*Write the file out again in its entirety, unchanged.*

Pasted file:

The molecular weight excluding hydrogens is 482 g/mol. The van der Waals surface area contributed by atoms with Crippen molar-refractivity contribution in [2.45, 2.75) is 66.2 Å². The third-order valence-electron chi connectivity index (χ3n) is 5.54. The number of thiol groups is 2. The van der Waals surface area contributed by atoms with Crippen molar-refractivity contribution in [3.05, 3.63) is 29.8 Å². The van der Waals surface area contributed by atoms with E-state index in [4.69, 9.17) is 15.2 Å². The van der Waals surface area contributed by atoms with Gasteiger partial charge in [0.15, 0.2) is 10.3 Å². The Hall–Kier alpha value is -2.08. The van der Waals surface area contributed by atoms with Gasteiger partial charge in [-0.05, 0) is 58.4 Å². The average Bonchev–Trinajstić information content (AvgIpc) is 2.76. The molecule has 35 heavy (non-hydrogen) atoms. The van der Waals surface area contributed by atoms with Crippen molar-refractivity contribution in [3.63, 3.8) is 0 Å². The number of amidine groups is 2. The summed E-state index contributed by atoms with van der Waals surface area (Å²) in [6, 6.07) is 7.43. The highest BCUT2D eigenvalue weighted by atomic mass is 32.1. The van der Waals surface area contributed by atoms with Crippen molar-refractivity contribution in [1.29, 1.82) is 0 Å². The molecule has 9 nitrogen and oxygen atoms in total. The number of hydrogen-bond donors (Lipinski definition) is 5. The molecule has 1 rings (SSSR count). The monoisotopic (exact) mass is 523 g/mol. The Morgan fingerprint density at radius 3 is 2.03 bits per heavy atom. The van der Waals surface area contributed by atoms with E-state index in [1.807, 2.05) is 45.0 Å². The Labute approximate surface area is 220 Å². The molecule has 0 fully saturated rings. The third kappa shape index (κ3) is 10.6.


The molecular weight excluding hydrogens is 482 g/mol. The van der Waals surface area contributed by atoms with Crippen molar-refractivity contribution in [2.45, 2.75) is 66.2 Å². The third-order valence-electron chi connectivity index (χ3n) is 5.54. The number of thiol groups is 2. The van der Waals surface area contributed by atoms with Crippen molar-refractivity contribution in [3.05, 3.63) is 29.8 Å². The van der Waals surface area contributed by atoms with E-state index in [4.69, 9.17) is 15.2 Å². The van der Waals surface area contributed by atoms with Gasteiger partial charge in [0.15, 0.2) is 10.3 Å². The Hall–Kier alpha value is -2.08. The van der Waals surface area contributed by atoms with Gasteiger partial charge in [-0.05, 0) is 58.4 Å². The average Bonchev–Trinajstić information content (AvgIpc) is 2.76. The molecule has 35 heavy (non-hydrogen) atoms. The van der Waals surface area contributed by atoms with Crippen molar-refractivity contribution in [3.63, 3.8) is 0 Å². The number of amidine groups is 2. The summed E-state index contributed by atoms with van der Waals surface area (Å²) in [6, 6.07) is 7.43. The highest BCUT2D eigenvalue weighted by atomic mass is 32.1. The van der Waals surface area contributed by atoms with Crippen molar-refractivity contribution in [1.29, 1.82) is 0 Å². The molecule has 9 nitrogen and oxygen atoms in total. The number of hydrogen-bond donors (Lipinski definition) is 5. The molecule has 1 rings (SSSR count). The monoisotopic (exact) mass is 523 g/mol. The Morgan fingerprint density at radius 3 is 2.03 bits per heavy atom. The van der Waals surface area contributed by atoms with E-state index in [1.807, 2.05) is 45.0 Å². The Labute approximate surface area is 220 Å². The molecule has 0 fully saturated rings. The third kappa shape index (κ3) is 10.6.